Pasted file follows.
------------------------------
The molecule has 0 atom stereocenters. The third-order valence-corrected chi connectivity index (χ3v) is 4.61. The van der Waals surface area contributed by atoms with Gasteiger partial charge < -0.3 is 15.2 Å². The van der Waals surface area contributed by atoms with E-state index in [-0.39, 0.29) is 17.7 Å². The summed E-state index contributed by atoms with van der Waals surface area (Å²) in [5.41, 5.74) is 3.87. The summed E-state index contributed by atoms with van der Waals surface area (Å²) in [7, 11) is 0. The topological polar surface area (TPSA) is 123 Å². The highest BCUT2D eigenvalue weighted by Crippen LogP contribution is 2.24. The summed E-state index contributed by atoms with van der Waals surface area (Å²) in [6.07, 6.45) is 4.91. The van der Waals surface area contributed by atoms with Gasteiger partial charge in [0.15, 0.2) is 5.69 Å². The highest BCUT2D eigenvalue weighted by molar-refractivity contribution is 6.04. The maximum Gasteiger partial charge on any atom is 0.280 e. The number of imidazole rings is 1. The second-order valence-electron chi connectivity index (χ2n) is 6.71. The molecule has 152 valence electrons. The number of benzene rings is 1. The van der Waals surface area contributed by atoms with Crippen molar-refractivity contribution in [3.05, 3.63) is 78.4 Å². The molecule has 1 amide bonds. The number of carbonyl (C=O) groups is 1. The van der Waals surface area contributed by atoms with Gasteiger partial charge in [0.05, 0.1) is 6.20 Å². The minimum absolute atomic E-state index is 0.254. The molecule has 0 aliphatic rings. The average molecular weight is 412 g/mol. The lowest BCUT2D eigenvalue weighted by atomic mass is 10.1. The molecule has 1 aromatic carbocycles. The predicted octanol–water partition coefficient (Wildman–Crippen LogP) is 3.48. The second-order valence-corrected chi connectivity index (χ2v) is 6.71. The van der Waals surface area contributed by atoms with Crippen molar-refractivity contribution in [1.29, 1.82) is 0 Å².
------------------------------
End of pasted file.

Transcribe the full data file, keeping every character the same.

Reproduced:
The molecule has 0 atom stereocenters. The third-order valence-corrected chi connectivity index (χ3v) is 4.61. The van der Waals surface area contributed by atoms with Gasteiger partial charge < -0.3 is 15.2 Å². The van der Waals surface area contributed by atoms with E-state index in [-0.39, 0.29) is 17.7 Å². The summed E-state index contributed by atoms with van der Waals surface area (Å²) in [5.41, 5.74) is 3.87. The summed E-state index contributed by atoms with van der Waals surface area (Å²) in [7, 11) is 0. The topological polar surface area (TPSA) is 123 Å². The highest BCUT2D eigenvalue weighted by Crippen LogP contribution is 2.24. The summed E-state index contributed by atoms with van der Waals surface area (Å²) in [6.07, 6.45) is 4.91. The van der Waals surface area contributed by atoms with Gasteiger partial charge in [0.15, 0.2) is 5.69 Å². The highest BCUT2D eigenvalue weighted by molar-refractivity contribution is 6.04. The maximum Gasteiger partial charge on any atom is 0.280 e. The number of imidazole rings is 1. The second-order valence-electron chi connectivity index (χ2n) is 6.71. The molecule has 152 valence electrons. The number of benzene rings is 1. The van der Waals surface area contributed by atoms with Crippen molar-refractivity contribution in [3.05, 3.63) is 78.4 Å². The molecule has 1 amide bonds. The number of carbonyl (C=O) groups is 1. The van der Waals surface area contributed by atoms with Gasteiger partial charge in [0.05, 0.1) is 6.20 Å². The minimum absolute atomic E-state index is 0.254. The molecule has 0 aliphatic rings. The average molecular weight is 412 g/mol. The lowest BCUT2D eigenvalue weighted by atomic mass is 10.1. The molecule has 1 aromatic carbocycles. The predicted octanol–water partition coefficient (Wildman–Crippen LogP) is 3.48. The second-order valence-corrected chi connectivity index (χ2v) is 6.71. The van der Waals surface area contributed by atoms with Crippen molar-refractivity contribution in [1.29, 1.82) is 0 Å².